STANDARD DEVIATIONS: New Report Discusses Implications of the Census Bureau’s Blended Base

By Dr. William P. O’Hare, President, O’Hare Data and Demographic Services LLC
Standard Deviations blog posts represent the views of the author/organization, but not necessarily those of The Census Project.

Since the 1970s, the Census Bureau has produced yearly population estimates for states and counties for the decade following each Decennial Census. The estimation method used by the Census Bureau starts with a population base and then adds or subtracts estimated yearly incremental change to that base.

In the past, the Decennial Census counts have provided the estimates base, but the 2020 Census detailed data needed for the base was not available in time to use with the 2021 and 2022 population estimates, so the Census Bureau staff developed a new methodology called the PEP (Population Estimates Program) blended base.

It is important to assess the implications of the PEP blended base for children, because children (ages 0 to 17) had a 2.1 percent undercount in the 2020 Census compared to a 0.25 percent overcount for adults. A new paper provides guidance for child advocates, researchers, and data analysts on the potential impact of the Census Bureau’s new PEP blended base methodology for the child population (ages 0 to 17) by looking at how the data from the blended base compares to the data from the 2020 Census for the population ages 0 to 17 (“Comparing the Accuracy of the 2020 Census Counts to Population Estimates Program Blended Base for Age Groups of Children.”)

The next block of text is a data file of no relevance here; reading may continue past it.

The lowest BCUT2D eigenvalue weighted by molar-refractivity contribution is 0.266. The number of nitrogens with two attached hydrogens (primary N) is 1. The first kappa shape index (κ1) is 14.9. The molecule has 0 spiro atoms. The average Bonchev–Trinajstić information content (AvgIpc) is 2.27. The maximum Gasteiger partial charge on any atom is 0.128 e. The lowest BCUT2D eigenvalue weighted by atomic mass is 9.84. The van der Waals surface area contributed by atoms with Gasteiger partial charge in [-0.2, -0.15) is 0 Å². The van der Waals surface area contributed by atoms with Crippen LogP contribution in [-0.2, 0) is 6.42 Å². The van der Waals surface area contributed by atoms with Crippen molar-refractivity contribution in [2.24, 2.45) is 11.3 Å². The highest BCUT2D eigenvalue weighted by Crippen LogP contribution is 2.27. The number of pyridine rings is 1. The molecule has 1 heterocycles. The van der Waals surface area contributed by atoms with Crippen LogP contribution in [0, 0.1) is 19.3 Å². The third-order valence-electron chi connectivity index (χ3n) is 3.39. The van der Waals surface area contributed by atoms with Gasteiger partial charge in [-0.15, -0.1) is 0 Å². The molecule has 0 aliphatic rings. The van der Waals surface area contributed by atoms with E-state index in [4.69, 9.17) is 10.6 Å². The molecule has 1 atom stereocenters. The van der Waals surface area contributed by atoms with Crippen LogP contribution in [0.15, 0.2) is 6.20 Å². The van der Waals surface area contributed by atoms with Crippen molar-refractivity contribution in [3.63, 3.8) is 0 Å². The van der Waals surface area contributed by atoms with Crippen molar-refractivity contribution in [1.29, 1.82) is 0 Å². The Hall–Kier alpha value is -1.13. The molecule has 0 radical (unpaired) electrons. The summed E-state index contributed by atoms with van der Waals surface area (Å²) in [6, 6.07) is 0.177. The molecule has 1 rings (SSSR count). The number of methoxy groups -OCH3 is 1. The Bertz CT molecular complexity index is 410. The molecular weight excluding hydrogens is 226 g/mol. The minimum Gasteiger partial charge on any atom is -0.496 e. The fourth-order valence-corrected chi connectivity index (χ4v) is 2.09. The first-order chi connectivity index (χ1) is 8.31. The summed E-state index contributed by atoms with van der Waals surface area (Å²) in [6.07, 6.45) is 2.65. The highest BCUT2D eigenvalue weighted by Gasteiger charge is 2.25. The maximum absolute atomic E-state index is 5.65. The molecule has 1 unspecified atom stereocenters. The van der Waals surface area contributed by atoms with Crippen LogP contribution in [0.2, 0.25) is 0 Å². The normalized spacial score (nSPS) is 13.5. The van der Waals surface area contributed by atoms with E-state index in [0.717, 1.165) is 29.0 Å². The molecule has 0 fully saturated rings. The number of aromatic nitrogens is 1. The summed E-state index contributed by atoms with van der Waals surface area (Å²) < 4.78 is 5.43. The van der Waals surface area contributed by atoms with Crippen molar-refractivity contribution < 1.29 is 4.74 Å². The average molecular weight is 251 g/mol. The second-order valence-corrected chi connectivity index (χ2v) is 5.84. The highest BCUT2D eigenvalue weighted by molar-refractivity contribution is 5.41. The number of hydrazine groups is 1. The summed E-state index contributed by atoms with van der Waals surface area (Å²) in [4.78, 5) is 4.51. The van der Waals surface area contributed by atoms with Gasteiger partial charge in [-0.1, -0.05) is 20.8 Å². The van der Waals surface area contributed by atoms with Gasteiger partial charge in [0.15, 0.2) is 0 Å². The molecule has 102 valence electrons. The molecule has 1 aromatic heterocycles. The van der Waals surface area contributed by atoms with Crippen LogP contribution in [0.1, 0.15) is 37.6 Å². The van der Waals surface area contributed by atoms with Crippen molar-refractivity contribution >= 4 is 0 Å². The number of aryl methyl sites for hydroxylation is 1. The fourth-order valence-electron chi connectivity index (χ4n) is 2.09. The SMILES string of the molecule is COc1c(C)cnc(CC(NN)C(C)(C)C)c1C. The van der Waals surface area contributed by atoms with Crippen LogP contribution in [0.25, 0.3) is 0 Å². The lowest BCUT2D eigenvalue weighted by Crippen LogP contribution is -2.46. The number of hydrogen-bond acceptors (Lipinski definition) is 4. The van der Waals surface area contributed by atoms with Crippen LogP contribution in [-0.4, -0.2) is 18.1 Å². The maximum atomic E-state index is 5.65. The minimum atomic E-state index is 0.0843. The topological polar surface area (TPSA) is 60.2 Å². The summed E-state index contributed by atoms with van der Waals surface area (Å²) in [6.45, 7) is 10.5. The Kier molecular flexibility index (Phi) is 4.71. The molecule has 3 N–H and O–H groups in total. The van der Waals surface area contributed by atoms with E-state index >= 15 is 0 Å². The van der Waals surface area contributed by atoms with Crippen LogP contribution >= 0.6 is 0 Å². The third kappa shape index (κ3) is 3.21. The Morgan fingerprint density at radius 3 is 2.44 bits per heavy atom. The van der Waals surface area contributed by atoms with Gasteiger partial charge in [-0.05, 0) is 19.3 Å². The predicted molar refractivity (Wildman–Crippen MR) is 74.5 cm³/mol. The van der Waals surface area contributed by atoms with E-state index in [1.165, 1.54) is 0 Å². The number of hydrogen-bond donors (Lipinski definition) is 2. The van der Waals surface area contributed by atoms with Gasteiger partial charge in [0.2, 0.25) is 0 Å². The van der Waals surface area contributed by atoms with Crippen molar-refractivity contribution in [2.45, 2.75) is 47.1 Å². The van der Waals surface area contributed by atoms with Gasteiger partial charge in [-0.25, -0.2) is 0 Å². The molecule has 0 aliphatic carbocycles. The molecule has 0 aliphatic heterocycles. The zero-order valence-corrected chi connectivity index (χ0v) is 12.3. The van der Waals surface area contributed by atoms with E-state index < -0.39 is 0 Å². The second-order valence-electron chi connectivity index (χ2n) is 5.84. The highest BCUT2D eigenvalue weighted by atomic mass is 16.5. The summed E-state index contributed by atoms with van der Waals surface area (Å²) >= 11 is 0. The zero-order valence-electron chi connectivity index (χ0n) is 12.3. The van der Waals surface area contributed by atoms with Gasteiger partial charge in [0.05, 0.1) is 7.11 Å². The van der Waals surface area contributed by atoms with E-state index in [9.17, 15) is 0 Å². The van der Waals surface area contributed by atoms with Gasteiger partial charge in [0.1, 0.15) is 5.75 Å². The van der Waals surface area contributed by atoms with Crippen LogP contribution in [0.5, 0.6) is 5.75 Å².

Key results are shown below:

  • At the national level, the number of children for April 1, 2020 from the PEP blended base was 74,385,212 compared to 73,106,000 in the 2020 Census. 
  • The PEP blended base estimates were larger than the 2020 Census counts in nearly every state (48 out of 50 states and DC). 
  • The 2020 Census count is larger than the PEP blended base in 1,234 counties. On the other hand, there are 1,903 counties where the PEP blended base provided a larger number of children than the 2020 Census count.
  • In terms of the national share of children in a state, there are 35 states where the Census count is larger than the PEP blended base estimate in terms of national shares. 
  • When national shares were examined, the 2020 Census count was larger than the PEP blended base in half (50 percent) of all counties.

The findings suggest that assessing the impact of the PEP blended base on the child population will be complicated. Patterns are different depending on whether one examines absolute numbers of children or the national share of children. Also, there are important differences by level of geography (national, state or county).

  • Dr. O’Hare, a member of The Census Project Advisory Committee, is a social demographer who has spent forty years using data to increase public understanding of disadvantaged groups. For the past 25 years, he has been involved in the KIDS COUNT project at the Annie E. Casey Foundation. Bill has a Bachelor of Science, Master of Arts, and a Ph.D. from Michigan State University.